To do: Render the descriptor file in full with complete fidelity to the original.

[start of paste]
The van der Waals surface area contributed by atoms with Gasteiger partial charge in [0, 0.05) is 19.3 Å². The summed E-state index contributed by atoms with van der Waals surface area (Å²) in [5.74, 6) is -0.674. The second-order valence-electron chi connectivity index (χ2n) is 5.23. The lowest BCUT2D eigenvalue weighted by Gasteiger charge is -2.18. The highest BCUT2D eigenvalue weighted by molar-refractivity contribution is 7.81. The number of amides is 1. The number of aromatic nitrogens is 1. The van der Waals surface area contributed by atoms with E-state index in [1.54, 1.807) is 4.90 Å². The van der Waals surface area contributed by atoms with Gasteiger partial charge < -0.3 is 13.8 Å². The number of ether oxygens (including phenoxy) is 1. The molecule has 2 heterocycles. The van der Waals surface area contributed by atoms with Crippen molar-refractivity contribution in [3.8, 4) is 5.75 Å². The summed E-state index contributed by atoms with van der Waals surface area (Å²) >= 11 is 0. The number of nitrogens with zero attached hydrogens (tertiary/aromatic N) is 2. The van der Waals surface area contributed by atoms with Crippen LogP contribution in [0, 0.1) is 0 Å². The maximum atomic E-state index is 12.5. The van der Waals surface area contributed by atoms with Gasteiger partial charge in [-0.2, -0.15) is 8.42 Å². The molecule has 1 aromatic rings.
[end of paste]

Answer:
The van der Waals surface area contributed by atoms with Gasteiger partial charge in [0, 0.05) is 19.3 Å². The summed E-state index contributed by atoms with van der Waals surface area (Å²) in [5.74, 6) is -0.674. The second-order valence-electron chi connectivity index (χ2n) is 5.23. The lowest BCUT2D eigenvalue weighted by Gasteiger charge is -2.18. The highest BCUT2D eigenvalue weighted by molar-refractivity contribution is 7.81. The number of amides is 1. The number of aromatic nitrogens is 1. The van der Waals surface area contributed by atoms with E-state index in [1.54, 1.807) is 4.90 Å². The van der Waals surface area contributed by atoms with Gasteiger partial charge < -0.3 is 13.8 Å². The number of ether oxygens (including phenoxy) is 1. The molecule has 2 heterocycles. The van der Waals surface area contributed by atoms with Crippen molar-refractivity contribution in [3.8, 4) is 5.75 Å². The summed E-state index contributed by atoms with van der Waals surface area (Å²) >= 11 is 0. The number of nitrogens with zero attached hydrogens (tertiary/aromatic N) is 2. The van der Waals surface area contributed by atoms with Crippen LogP contribution in [0, 0.1) is 0 Å². The maximum atomic E-state index is 12.5. The van der Waals surface area contributed by atoms with Gasteiger partial charge in [-0.2, -0.15) is 8.42 Å². The molecule has 1 aromatic rings.